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On 5, 6 and 7 November 2011, took place in Cape Town (South Africa) the third session of the Russell Tribunal on Palestine2. The Russell Tribunal on Palestine (RToP) is a court of the people, a Tribunal of conscience created in reaction to injustices and violations of international law that are not dealt with by existing international jurisdictions, or that are recognized but continue with complete impunity due to the lack of political will of the international community.
The RToP is imbued with the same spirit as the Tribunal on Vietnam (1966-1967), which was established by the eminent scholar and philosopher Bertrand Russell, and the Tribunal on Latin American dictatorships (1974-1976), organized together with the Lelio Basso International Foundation for the Rights and Liberation of Peoples. It does not compete with other jurisdictions (domestic or international), but works on a complementary basis to enforce the law in the Israeli-Palestinian conflict.
The eminence of the RToP stems from its extensive International Support Committee, which includes Nobel Prize laureates, a former United Nations Secretary-General, former Heads of State, other personalities who have held high political office, and representatives of civil society.
The jury of the RToP is made up of international personalities known for their actions and moral integrity: Stéphane Hessel (Ambassador of France), Mairead Corrigan Maguire (Nobel Peace laureate 1976), John Dugard (former United Nations Special Rapporteur on Human Rights in the Occupied Palestinian Territories), Lord Anthony Gifford (founder of the law fi rm Gifford Thompson & Bright – UK), Gisèle Halimi ( former Ambassador of France to UNESCO), Ronald Kasrils (former Minister), Michael Mansfi eld (President of the Haldane Society of Socialist Lawyers – UK), José Antonio Martín Pallín (Emeritus Judge, Supreme Court, Spain), Cynthia McKinney (former Member of the US Congress), Alberto San Juan (actor - Spain), Yasmin Sooka (Executive Director of the Foundation for Human Rights - South Africa), Aminata Traoré (former Minister of Culture – Mali), Alice Walker (poet and writer – USA).
Following the hearings and the deliberations of the jury, the findings of the third session of the Russell Tribunal on Palestine are summarised as follows:
The Tribunal finds that Israel subjects the Palestinian people to an institutionalized regime of domination amounting to apartheid as defined under international law. This discriminatory regime manifests itself in varying intensity and forms against different categories of Palestinians depending on their location. The Palestinians living under colonial military rule in the Occupied Palestinian Territory are subject to a particularly aggravated form of apartheid. Palestinian citizens of Israel, while entitled to vote, are not part of the Jewish nation as defined by Israeli law and are therefore excluded from the benefits of Jewish nationality and subject to systematic discrimination across the broad spectrum of recognised human rights. Irrespective of such differences, the Tribunal concludes that Israel’s rule over the Palestinian people, wherever they reside, collectively amounts to a single integrated regime of apartheid.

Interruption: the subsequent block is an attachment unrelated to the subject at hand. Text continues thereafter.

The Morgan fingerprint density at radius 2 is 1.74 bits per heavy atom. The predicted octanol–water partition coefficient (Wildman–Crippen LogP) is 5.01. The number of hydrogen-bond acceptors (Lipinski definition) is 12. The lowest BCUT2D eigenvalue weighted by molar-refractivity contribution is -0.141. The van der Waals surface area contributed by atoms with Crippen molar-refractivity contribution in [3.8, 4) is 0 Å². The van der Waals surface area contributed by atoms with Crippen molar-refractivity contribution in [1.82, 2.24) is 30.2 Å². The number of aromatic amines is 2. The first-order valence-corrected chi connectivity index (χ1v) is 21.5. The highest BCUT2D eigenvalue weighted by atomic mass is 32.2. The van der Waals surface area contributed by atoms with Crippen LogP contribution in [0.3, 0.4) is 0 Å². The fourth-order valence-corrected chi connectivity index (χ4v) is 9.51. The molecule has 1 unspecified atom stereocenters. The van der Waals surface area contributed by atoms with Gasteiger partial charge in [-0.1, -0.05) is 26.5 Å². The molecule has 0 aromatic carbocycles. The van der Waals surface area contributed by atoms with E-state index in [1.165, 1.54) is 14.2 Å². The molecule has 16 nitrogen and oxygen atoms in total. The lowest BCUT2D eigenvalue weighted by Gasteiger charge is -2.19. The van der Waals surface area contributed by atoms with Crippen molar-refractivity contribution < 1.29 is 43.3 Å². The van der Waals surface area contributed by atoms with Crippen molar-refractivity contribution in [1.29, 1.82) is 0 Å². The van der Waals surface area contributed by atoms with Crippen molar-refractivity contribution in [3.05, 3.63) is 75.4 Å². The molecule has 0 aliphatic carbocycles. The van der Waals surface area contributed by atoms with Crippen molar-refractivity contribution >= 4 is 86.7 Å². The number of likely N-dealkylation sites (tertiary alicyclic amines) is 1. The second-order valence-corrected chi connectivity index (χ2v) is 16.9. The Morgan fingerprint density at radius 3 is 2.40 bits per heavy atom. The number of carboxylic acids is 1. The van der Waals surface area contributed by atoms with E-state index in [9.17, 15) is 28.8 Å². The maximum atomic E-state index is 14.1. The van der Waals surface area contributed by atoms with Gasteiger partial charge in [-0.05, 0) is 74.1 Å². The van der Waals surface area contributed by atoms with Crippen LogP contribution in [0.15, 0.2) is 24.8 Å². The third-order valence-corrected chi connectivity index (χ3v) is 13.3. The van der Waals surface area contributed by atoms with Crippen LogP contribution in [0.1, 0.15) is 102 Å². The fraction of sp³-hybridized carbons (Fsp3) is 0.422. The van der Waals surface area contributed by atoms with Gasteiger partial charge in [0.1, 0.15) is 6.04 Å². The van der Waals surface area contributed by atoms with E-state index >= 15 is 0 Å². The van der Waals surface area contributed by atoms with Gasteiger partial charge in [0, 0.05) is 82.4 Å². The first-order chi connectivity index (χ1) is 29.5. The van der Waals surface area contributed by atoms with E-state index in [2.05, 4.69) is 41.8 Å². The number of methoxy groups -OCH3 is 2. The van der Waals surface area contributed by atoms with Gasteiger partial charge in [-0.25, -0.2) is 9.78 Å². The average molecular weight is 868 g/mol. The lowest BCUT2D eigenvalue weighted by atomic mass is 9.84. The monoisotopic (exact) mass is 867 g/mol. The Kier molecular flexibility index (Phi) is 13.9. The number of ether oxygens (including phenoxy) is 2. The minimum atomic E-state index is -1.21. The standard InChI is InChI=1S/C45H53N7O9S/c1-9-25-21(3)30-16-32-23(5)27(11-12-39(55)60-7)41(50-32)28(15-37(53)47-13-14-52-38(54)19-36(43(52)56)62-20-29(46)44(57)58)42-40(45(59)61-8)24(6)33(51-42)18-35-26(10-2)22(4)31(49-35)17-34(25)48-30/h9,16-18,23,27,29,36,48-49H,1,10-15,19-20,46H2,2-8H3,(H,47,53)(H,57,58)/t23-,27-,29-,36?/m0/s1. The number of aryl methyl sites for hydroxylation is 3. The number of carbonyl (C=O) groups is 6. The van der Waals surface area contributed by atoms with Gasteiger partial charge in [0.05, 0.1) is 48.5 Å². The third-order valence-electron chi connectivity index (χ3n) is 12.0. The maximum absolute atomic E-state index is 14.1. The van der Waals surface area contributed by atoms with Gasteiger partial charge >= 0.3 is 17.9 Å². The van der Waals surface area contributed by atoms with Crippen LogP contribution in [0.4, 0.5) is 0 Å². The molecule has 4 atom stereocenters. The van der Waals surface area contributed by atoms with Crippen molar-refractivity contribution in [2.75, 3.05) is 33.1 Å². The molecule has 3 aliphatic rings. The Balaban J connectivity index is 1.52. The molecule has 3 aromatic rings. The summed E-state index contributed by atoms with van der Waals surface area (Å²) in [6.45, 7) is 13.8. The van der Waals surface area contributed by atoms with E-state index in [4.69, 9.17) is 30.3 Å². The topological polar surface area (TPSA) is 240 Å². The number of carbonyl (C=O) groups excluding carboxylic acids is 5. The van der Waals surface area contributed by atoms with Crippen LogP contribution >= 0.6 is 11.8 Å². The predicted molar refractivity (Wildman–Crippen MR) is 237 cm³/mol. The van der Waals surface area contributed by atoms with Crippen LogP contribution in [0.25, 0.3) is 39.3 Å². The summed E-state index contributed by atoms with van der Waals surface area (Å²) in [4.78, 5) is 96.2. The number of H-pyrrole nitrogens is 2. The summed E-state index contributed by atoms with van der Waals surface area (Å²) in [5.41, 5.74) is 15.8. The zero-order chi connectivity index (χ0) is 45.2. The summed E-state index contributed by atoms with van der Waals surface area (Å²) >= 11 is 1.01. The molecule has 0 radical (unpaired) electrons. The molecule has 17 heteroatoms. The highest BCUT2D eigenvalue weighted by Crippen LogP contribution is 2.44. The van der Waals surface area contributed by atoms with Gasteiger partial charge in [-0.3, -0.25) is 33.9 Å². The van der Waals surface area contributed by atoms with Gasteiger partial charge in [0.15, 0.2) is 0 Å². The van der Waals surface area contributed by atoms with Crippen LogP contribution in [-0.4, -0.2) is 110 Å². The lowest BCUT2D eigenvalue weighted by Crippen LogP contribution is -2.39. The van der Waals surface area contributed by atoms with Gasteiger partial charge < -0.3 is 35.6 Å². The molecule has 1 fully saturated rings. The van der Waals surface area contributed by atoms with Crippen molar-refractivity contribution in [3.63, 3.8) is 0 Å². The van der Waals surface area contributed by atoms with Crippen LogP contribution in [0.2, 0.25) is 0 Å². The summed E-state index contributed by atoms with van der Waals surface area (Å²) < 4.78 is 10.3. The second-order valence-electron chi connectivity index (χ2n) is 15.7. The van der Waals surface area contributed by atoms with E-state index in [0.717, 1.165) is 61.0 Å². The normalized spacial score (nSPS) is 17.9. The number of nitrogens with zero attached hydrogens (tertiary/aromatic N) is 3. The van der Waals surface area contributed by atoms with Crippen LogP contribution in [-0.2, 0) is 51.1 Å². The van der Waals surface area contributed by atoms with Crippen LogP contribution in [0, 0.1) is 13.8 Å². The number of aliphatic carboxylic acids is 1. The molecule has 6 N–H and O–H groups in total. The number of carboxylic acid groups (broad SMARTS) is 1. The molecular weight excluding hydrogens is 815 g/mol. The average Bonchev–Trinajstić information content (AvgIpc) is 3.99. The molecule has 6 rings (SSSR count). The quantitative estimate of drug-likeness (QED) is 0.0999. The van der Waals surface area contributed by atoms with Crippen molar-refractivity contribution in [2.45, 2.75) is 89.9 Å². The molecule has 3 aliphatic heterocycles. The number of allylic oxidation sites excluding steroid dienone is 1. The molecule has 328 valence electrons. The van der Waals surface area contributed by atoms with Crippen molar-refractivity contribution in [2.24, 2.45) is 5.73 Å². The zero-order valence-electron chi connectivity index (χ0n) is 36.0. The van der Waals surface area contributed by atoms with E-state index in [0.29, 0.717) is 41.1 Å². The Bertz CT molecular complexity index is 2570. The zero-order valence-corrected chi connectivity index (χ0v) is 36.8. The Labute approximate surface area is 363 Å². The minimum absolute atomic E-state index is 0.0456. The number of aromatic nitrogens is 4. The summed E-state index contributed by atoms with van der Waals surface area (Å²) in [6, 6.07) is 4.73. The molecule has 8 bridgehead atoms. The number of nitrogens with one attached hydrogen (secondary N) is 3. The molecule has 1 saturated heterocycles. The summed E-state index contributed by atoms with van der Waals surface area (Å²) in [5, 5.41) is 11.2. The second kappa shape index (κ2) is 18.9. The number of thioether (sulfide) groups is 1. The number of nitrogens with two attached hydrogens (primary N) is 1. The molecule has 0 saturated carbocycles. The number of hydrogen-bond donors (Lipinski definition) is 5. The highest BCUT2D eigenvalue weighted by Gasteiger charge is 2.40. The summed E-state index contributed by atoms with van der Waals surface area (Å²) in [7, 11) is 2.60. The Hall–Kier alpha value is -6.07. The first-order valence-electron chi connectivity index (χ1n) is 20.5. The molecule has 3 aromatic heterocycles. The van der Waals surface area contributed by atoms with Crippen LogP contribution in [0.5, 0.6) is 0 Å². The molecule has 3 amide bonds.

The state of Israel is legally obliged to respect the prohibition of apartheid contained in international law. In addition to being considered a crime against humanity, the practice of apartheid is universally prohibited.
Apartheid is prohibited by international law because of the experience of apartheid in southern Africa, which had its own unique attributes.
Individual inhuman acts committed in the context of such a system are defined by international law as crimes of apartheid. The jury heard abundant evidence of practices that constitute ‘inhuman acts’ perpetrated against the Palestinian people by the Israeli authorities. These include:
• widespread deprivation of Palestinian life through military operations and incursions, a formal policy of ‘targeted killings’, and the use of lethal force against demonstrations;
• torture and ill-treatment of Palestinians in the context of widespread deprivation of liberty through policies of arbitrary arrest and administrative detention without charge. The jury finds that such measures frequently go beyond what is reasonably justified by security concerns and amount to a form of domination over the Palestinians as a group;
• systematic human rights violations that preclude Palestinian development and prevent the Palestinians as a group from participating in political, economic, social and cultural life. Palestinian refugees who remain displaced are also victims of apartheid by virtue of the ongoing denial of their right to return to their homes, as well as by laws that remove their property and citizenship rights. Policies of forced population transfer remain widespread, particularly in the occupied Palestinian Territory;